The refusal of war and the colonial abyss

On one of the walls hangs the large, white, sculpted marble map that represents Portuguese explorations of the 15th and 16th centuries. A shaft of light illuminates Africa. We glimpse the shadow of Salazar, making his famous Braga speech of 1936 and declaring the indubitable trinity of God, the Fatherland, and the Family. So ends the exhibition that was open between April and May in the Casa de Portugal of the Cité Universitaire in Paris, Refuser la Guerre Coloniale [Refusing the Colonial War], organized by the associati Ângelo Ferreira de Sousa, and with texts by Victor Pereira, the exhibition is built on a diverse set of documents including journals, photographs, press releases and videos. These are presented in nine thematic chapters to tell a story that at once exceeds and is subsumed by the space-time marked out by the colonial war.

Memorial 25 de Abril, Portugal da Liberdade, Fontenay-sous-Bois, France (wikimedia commons)Memorial 25 de Abril, Portugal da Liberdade, Fontenay-sous-Bois, France (wikimedia commons)

The exhibition begins with objects through which Salazar’s Portugal deepened what the historian Valentim Alexandre has called “the myth of the sacred inheritance” (1). These emphasized the civilizing and Christianizing role of Portuguese colonialism. The exhibition then jumps to the theme of emigration, to show the continuities between so-called “economic emigration” and “political emigration”. This distinction itself does not always help to understand the social engagement and subpolitical resistance in which many emigrant groups were involved (2).

The figure of the passive, wellbehaved and a-political emigrant, which the work of Mémoire Vive has come to question, is confronted with the political, cultural and associative activity of the 1960s and 1970s, and the growing presence and pertinence of the colonial war. Journalistic work, the Committees of Deserters, local networks of militant solidarity, opposition groups in exile and African liberation movements are all put into dialogue to flesh out the socio-political framework of desertion, understood in an ample sense of actively refusing to be incorporated into the military and into the war.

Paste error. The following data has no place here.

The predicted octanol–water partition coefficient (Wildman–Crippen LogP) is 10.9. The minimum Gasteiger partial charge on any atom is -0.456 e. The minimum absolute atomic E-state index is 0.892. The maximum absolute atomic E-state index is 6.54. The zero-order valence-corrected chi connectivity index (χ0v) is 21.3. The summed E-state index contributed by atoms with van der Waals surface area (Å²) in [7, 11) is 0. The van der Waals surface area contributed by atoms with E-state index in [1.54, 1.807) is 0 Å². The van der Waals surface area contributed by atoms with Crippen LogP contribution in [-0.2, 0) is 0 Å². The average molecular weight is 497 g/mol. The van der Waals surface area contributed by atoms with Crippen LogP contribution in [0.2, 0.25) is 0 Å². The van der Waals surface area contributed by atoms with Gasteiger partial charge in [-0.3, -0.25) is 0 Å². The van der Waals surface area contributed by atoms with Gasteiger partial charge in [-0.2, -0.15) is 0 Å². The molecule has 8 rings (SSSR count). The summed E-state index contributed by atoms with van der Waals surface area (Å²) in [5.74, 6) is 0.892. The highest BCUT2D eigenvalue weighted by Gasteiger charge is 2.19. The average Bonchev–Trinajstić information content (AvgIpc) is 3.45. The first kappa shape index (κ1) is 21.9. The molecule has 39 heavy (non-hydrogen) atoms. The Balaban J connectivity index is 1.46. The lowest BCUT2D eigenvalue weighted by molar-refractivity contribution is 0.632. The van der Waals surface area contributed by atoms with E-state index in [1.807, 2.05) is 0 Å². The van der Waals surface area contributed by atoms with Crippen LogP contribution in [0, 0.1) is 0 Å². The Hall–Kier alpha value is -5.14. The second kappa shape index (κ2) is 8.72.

The exhibition does not end, however, with the 25th of April and the return of the exiles and the deserters. Many of them, in fact, had to go through complicated processes of amnesty and regularization even in the democratic period. It is not, however, with these biographies that the exhibition concludes, but with an investigation into the remains of the colonial past in the post-colonial present. This elucidates how exile and desertion are subject to the friction of memory, and how they struggle for representation and recognition in public memory. Behind a screen lurks a room called Colonial Abyss, in which photograph albums, writing and objects explore the experience of war and the Portuguese colonial presence in Africa. This is the insistent backdrop to narratives of soldiers’ disaffection, and to the countercyclical history of the war that the exhibition seeks to evoke.

Mémoire Vive’s work, of which this exhibition and the associated colloquium are part (3), are one aspect of a recent emergence of historical research – along with memorializing and artistic projects – which has dealt with desertion and the rejection of war: for example the two volumes of testimonies from deserters, rebels and anti-colonialists collected in Exílios (2016) and Exílios 2 (2017), organized under the auspices of the Association of Portuguese Political Exiles (AEP 61-74). Indeed, the creation of AEP 61-74 in November 2015 marked a phase of greater visibility for memories of exile and desertion. The publication of these two books underpinned a varied set of debates and presentations on the theme, both in Portugal and abroad, as well as media reports and various academic and public discussions. This recent profusion does not mean that desertion has ceased to be what Enzo Traverso has called a “weak memory” (4). Desertion is still often seen as a morally and politically inadequate gesture, and recalling it as a dishonourable affront to the memory of war and its veterans. Indeed, the difficult subject of a politically null war and the traumatic end of the imperial cycle have tended to produce a memory of the colonial war which – though often stressing its “tragic” and “useless” dimension – still emphasizes participation in it as a question of duty. This casts the figure of the veteran as a victim, either of the “winds of history”, or as having been forced to fight. Yet in this exhibition’s framework, the memory of desertion furnishes an alternative mnemonic, based on the denunciation of violence and the injustice of war, and which puts forward new ways to articulate the relationship between political positions and moral values.


(1) Valentim Alexandre (1995), “A África no Imaginário Político Português (Séculos XIX e XX)”, Penélope, n.º 15, pp. 39-52. (2) On this theme see Victor Pereira (2007), «Émigration, résistance et démocratisation. L’émigration portugaise au crépuscule de l’Estado Novo», Mélanges de la Casa de Velázquez, vol. 37, n°1. (3) Refuser le Silence, held on the 4th of May in the Casa de Portugal – Residência André de Gouveia, with the participation of Hugo dos Santos, António Oneto, Victor Pereira, Fernando Cardeira, Miguel Cardina, Silvy Crespo, Agnes Pellerin, Ângelo Ferreira de Sousa and Catarina Boieiro. (4) Enzo Traverso (2012), O Passado, Modos de Usar. Lisboa: Edições UNIPOP, pp. 71-87. _________________________


MEMOIRS is funded by the European Research Council (ERC) under the European Union’s Horizon 2020 research and innovation programme (no. 648624) and is hosted at the Centre for Social Studies (CES), University of Coimbra.

by Miguel Cardina
A ler | 16 June 2019 | colonial war, memoirs